By Dady Chery
Although the Cuban Revolution is 57 years old and is usually blamed for Cuba’s isolation, it has been 88 years since the last visit to the island by a US head of state. United States President Barack Obama, together with members of his cabinet, including Secretary of State John Kerry, and a large delegation of legislators, visited Cuba on March 20-22, 2016. The previous US state visit to Cuba was by Calvin Coolidge in January 1928, as part of the 6th Pan-American Conference. Back then Cuba and much of Central America, including Haiti, the Dominican Republic, and Nicaragua were occupied by the US. Coolidge had come to gloat about the supposed sovereignty of Cuba and express support for his bloody client dictator Gerardo Machado. The Monroe Doctrine was naked then and not cloaked in fake humanitarianism. Like Coolidge, Obama delivered his speech in Havana’s Grand Theater.
The US politicians went to Havana to remedy the embarrassing situation that their country had wound up isolating itself during its attempts to isolate Cuba. In 2011, when the US was still trying to exclude Cuba from the Organization of American States (OAS), the member countries, under the impetus of former Venezuelan President Hugo Chavez, formed an alternative group: the Community of Latin American and Caribbean States (CELAC), which included Cuba but excluded the US and Canada. Gradually, Cuba gained membership, formal and informal but always respectful, into more and more Latin American and Caribbean groupings in which the US was not welcome. This was not supposed to happen. After the culmination of the Cuban Revolution in January 1959, a severe trade embargo was imposed on Cuba, not only from the US, which was its biggest trade partner, but also from allies of the US. This left the island nation without even basic necessities like toothpaste and toilet paper. The embargo on medication was especially brutal because it was compounded by the flight of thousands of Cuban doctors from the country in 1959 alone and the fact that the country had no foreign exchange due to looting of the public treasury by US client president Fulgencio Batista.
Many Cubans died, but they did not grovel, undo their own revolution and surrender to the US under the worst possible terms, as was expected. Cuba’s ascendance as a major powerhouse in healthcare and biotechnology began with the dispatch of a medical mission to Chile in 1960 to assist the victims of the magnitude-9.5 Valdivia Earthquake. Cuba also changed the course of geopolitics, starting with a shipment of weapons to the Algerians in 1961 during their war against French colonial rule. As Cuba rebuilt its middle class, so too grew its internationalism and its assistance to the victims of natural disasters like hurricanes, and man-made horrors like apartheid South Africa and Haiti’s cholera. For nearly 60 years, Cuba accumulated such a stock of goodwill that the label of being a state that sponsors terrorism became universally dismissed as a Cold War relic. The United Nations General Assembly overwhelmingly voted more than 20 times to end the trade embargo. The vote in 2015 was essentially unanimous; 193 countries voted to repeal the embargo, the only exceptions being the US and Israel. Instead of failing because of the embargo, the Cuban revolution succeeded because of it.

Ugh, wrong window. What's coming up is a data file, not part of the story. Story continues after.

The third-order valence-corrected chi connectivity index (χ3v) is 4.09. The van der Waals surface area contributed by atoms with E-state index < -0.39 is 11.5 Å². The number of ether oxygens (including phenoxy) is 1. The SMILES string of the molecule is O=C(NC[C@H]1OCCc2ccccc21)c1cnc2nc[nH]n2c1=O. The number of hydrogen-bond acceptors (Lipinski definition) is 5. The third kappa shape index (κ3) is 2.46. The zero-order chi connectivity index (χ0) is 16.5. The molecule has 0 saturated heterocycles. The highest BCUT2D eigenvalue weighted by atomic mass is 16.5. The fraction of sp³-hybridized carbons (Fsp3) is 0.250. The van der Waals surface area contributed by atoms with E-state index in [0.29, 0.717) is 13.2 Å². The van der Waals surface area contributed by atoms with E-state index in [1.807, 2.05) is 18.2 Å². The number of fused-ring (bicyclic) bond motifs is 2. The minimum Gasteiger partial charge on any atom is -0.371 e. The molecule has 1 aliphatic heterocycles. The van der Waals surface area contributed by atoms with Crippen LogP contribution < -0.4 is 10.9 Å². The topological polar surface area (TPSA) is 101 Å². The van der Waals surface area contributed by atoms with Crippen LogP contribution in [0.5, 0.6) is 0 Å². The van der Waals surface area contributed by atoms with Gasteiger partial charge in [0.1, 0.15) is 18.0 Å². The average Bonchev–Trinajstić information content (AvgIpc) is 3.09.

Compared to Cuba, a quite different trajectory brought the US to the March 2016 meetings in Havana. In the US, the decision to reestablish relations with Cuba dated from around 2007, when the Atlanta law firm and major Washington lobbyist Alston & Bird donated $33,000 to a relatively unknown presidential candidate during the first few months of his campaign. Alston & Bird is a giant firm that grossed about $645 million in 2014 and that represents a group of financial service, healthcare, energy, and telecommunication companies. Their interest in the Cuban market is sufficiently strong that in 2006 their lawyers worked pro bono for the American Civil Liberties Union (ACLU) on a challenge to the Florida ban on travel to Cuba. As ever in the US, it is big business that directs policy. The new détente with Cuba now merely means that Mr. Obama waited until the last months of his tenure to deliver the goods on a controversial campaign promise to his financial backers.